GRAYWell, I think we need both. I think we need both sets of services. I think we will -- you know, I think we will have -- but we will have people who have the kinds of health and social backgrounds that we've been talking about who will be available to be able to supplement what the police services are in the District of Columbia at this stage. So, I'm looking forward to the expansion of the health services, the social services in our city. And they will support what's going on in our schools.
NNAMDIHere's Muhammad in Hyattsville, Maryland. Muhammad, you're on the air. Go ahead, please.
MUHAMMADThank you, Kojo, for giving me the opportunity to talk to you. I am a landlord in D.C. And what happened is since February, I got judgment for eviction in March. So far, there is nothing I could be able to do anything about the housing, spending over $2,000 a month. What I'm asking is, you know, there's a shortage of housing in Washington. Is there anything or any way that this eviction of the tenant or I know (unintelligible) landlord. Is there any solution that you would know or what could happen?
NNAMDIMuhammad, let me ask you a question. Why would you want to evict tenants in the middle of a pandemic?
MUHAMMADNo. What happened is before the pandemic, they refuse to pay.
NNAMDIOkay. Allow me to have...
MUHAMMADThe judgment was already given to me from the court.
NNAMDIAllow me to have Councilmember Gray respond.
GRAYWell, I'm sorry, Muhammad, that I have to agree with Kojo, and this is the question. And that is the thing that we don't want to have happen is that, in the middle of the pandemic, the likes of which we've never experienced before, that why would we want to have people on the street with no place to go? We worked hard as a council to try to be able to create opportunities for people to stay where they are and stop evictions to the extent we possibly can.
GRAYWe're just putting money into the emergency, you know, real -- property program in the District of Columbia, as well, to try to stem the possibility of people being evicted. So, I would ask you to try to work with us, Muhammad, and...
NNAMDI(overlapping) I was about to interrupt, Councilmember Gray, and ask what work with us means. Because Muhammad is probably a small owner of property in the District. He's obviously not a corporate giant renting huge buildings. Is there anything the council can be doing to help people like Muhammad, small owners of properties in the District who themselves find themselves financially strapped?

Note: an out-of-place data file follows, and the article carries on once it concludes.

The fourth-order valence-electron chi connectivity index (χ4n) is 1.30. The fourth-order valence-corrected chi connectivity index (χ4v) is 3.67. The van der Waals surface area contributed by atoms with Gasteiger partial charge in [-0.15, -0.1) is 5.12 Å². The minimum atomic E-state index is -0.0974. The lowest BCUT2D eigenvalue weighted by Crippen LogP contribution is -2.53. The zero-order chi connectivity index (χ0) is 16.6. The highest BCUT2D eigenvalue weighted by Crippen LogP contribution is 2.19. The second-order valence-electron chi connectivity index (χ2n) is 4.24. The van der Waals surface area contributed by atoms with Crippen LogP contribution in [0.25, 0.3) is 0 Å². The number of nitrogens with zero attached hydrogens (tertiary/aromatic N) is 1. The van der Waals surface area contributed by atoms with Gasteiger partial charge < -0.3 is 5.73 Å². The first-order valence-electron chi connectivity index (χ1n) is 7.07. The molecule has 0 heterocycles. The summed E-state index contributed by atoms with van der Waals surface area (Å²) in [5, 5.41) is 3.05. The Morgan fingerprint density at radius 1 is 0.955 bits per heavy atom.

GRAYWell, certainly the emergency rental assistance program is one option that's available to landlords to be able to help out, you know, with being able to help make the rent, you know, where people are suffering a hardship. The landlords themselves are suffering hardships. We understand that, but we're also trying to make sure that people don't wind up without a roof over their head. What will we do, at that point, if people have no place to go?
GRAYSo, we're trying to keep the roof over peoples' heads, at this stage, recognizing that we -- and we've done some of this already -- to put dollars in the hands of landlords, so that they don't wind up, you know, having a hardship where they can't meet the obligations that they have.
NNAMDILet's talk budget. This week, you voted against Councilmember Charles Allen's proposal to modestly increase taxes on the city's wealthiest residents to pay for a low-income housing initiative. What was your reasoning?
GRAYWell, the reasoning is that I'm not sure that we're in a position at this stage to raise taxes. We -- I heard the arguments that were made, and at the end of the day, I just felt like we were not in the position at that stage to raise taxes for people. We've got lots of challenges that we're facing in the city, at this stage. Again, as I indicated before, we are -- we lost, this year, $722 million in revenue coming in. We're slated to lost a similar amount -- identical amount of money next year. And, you know, we're trying to keep our businesses operating as much as we possibly can. So, I just felt like raising taxes at this stage wasn't the best solution to move forward with at this point.